Year 3 of the Saban era will go down as his finest in Tuscaloosa. McElroy was the quarterback of the 2009 team, the only team under Saban to finish with a perfect record. And the road to 14-0 came in glorious fashion for the Crimson Tide faithful. A year after losing to Tim Tebow and Florida in the SEC Championship Game, Alabama returned to Atlanta and got revenge against the Gators. Then the Tide defeated Texas, coached by Mack Brown and led by quarterback Colt McCoy, in the Rose Bowl to win their first national championship in 17 years and signal to everyone that 'Bama was officially back.
3. Jalen Hurts (2016-18)
There is no question Hurts will go down as one the most beloved Alabama players of all-time. How often does a quarterback go 26-2 as a starter, lose his job, stay at his school in a day and age of the transfer portal, come back to win an SEC championship as an injury replacement, and then transfer to Oklahoma and receive zero flack for doing so? That's the beauty of Hurts. In the 2017 College Football Playoff National Championship, Hurts left with the lead against Clemson only to see Deshaun Watson and the Tigers score the game-winning touchdown as time expired. The following season, Hurts would be replaced in the second half of national title game against Georgia, only to watch Tua Tagovailoa rally the Tide to eventually win in overtime. Hurts remained at Alabama in 2018 as the backup and then he led Alabama to a come-from-behind win over the Bulldogs in the SEC Championship Game after an injury to Tagovailoa. In January, Hurts left Alabama for Oklahoma as a graduate transfer for his final season of eligibility and with his place in Crimson Tide lore secured.
2. Tua Tagavailoa (2017-19)
Nobody will dispute the native Hawaiian's talent. You can easily make a case for him to be No. 1on this list. He's by far the most talented quarterback in the group. His stats jump off the page at you. He will be a franchise QB in the NFL. But it's hard to believe, as decorated, discussed and covered as he was for his two years as the starter, neither season ended in a Heisman Trophy (may be a finalist for the second straight year) or a national championship (TBD). Yes, certainly he gets a ton of credit for helping beat Georgia in the national championship game two seasons ago in relief of Hurts. Without Tagovailoa, the Bulldogs probably win that game with relative ease. I am simply putting him second based on No. 1's overall body of work.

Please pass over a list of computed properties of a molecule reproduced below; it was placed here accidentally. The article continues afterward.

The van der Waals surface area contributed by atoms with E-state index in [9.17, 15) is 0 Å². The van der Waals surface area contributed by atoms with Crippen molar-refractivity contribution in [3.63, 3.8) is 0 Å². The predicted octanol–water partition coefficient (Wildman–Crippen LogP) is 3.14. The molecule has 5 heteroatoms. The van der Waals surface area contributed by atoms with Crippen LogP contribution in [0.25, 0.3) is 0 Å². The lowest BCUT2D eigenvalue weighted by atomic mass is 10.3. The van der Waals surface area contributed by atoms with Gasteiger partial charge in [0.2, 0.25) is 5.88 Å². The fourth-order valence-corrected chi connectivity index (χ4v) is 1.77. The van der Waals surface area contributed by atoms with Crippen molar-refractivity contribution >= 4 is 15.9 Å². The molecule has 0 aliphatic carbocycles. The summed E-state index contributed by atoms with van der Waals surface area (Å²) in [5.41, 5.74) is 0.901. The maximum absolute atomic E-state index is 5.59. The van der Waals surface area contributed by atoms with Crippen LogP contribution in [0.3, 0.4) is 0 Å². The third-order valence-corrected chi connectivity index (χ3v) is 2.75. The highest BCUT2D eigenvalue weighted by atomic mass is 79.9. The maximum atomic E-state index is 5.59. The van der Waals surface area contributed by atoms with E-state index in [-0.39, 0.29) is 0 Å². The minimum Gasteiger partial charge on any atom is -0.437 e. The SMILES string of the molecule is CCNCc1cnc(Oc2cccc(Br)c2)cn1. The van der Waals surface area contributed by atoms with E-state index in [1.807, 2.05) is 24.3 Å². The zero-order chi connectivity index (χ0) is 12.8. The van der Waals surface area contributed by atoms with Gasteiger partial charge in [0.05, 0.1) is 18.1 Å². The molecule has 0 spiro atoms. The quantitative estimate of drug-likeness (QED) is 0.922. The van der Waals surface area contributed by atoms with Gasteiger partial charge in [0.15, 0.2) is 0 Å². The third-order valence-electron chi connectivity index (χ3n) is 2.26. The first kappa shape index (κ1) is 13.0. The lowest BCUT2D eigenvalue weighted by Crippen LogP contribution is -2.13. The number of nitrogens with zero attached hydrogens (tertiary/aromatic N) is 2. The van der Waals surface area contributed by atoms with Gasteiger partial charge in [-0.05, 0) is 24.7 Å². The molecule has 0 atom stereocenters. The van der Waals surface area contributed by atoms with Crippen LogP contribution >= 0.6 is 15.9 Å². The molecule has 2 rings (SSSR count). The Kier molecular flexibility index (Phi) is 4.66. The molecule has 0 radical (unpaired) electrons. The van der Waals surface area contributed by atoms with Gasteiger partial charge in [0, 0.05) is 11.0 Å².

1. AJ McCarron (2011-13)
McCarron was a game manager as a sophomore in 2011. After being a liability in a 9-6 overtime loss to LSU that cost Alabama a shot at the SEC title, he was an asset in the rematch, leading the Tide to a 21-0 victory in the national championship game against those same Tigers. In 2012 McCarron would show more signs of growth as Bama went back-to-back. The junior had a good night against Notre Dame in the title game, and all signs pointed towards him putting together a solid senior campaign. McCarron not only out-dueled reigning Heisman Trophy winner Johnny Manziel as the Tide got some payback against Johnny Football and Texas A&M, he was in consideration for the award. If it wasn't for the "Kick Six" against Auburn, Alabama finishes the regular season undefeated and may have won its third straight national title. McCarron wound up second in the Heisman voting and finished his career 36-4 as the starter, winning two national titles and an SEC championship.
— Written by Nick Kayal, who is part of the Athlon Contributor Network as a college football and NFL writer. Follow him on Twitter @NickKayal.